BOOK BLOG: Anna Williamson

How Not To Lose It: a brilliant book to use when talking MH with kids

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“The go-to mental health guide for kids!
Exam stress? Friendship issues? Panic attacks?
How Not to Lose It will help you be the boss of all of this, and more.

It’s not just your body that should be fit and healthy – your mind needs to be, too! How Not to Lose It is the go-to guide for achieving a balanced mind and strong emotional well-being. With immediate, heart of the matter advice and a chatty yet honest tone, Anna Williamson addresses all of the key issues affecting children today.”

As a teacher, it’s so important that I have resources available to me for talking to kids about their mental health. We are seeing more and more that MH is something that is talked about in schools – and rightly so. There are more and more books becoming available to help kids learn about and talk about their MH and How Not To Lose It is a brilliant example of a book that’s going to do that! Aimed at 9-14 year olds, this book covers a wide variety of topics and is filled with empowering advice, delivered in a honest and chatty tone. 

How Not To Lose It covers such a wide variety of topics that you can find advice based on almost anything. The contents page kicks off in the way the book continues – friendly, colourful and it doesn’t feel like your typical “self help” book. There’s a handy index in the back too – always useful when you just want ONE specific thing. The topics covered in the book are:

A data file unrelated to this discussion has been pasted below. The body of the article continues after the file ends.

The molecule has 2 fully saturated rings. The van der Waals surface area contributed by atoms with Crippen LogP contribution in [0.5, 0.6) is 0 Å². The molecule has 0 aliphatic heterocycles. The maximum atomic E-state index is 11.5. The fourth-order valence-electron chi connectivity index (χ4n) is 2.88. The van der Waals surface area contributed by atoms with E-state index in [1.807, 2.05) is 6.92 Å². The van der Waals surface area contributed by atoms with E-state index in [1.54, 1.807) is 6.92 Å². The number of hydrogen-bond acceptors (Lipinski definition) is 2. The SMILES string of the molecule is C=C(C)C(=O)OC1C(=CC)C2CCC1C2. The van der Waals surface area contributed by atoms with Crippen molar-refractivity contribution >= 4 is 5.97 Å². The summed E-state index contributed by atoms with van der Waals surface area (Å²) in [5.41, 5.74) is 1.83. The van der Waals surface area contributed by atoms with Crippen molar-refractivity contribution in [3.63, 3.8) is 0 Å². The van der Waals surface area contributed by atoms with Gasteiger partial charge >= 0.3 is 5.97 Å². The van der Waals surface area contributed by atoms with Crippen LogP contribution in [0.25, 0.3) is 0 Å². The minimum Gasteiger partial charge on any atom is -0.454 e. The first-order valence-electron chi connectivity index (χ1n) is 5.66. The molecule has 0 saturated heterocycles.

• anxiety
  • depression
  • stress
  • friendship
  • bullying
  • relationships and sex
  • family life and bereavement
  • phobias
  • peer pressure
  • self-harm
  • self-esteem and confidence.

I love that this book is approachable. If a kid (this book is aimed at 9-14 year olds) picked it up, it’s appealing to them and it’s not just pages and pages of words. There’s agony aunt letters aplenty and there’s these brilliant “myth busting” boxes throughout. The illustrations are perfect for the age range that it’s aimed at and I read through as an adult and I learned things! The language used is chatty and honest, which makes it brilliantly readable for kids without sounding patronising.

This book is BRILLIANT. Properly brilliant. I love the variety of topics that it covers. These ‘To sum it all up…’ pages are my favourite pages throughout – there’s some proper sound advice on them. (This one about friendship is one of my favourites!) 

Anything that empowers our kids and helps them deal with anything they’re going through is a proper winner in my books and this one is brilliant! 

What are your favourite resources to use in the classroom about mental health?
Would you find this resource useful in the classroom?

A massive thank you to the publishers, Scholastic, for sending me a copy. I am going to have this at hand in my classroom. This book is out now and I would recommend UKS2/KS3 teachers to check it out!

S x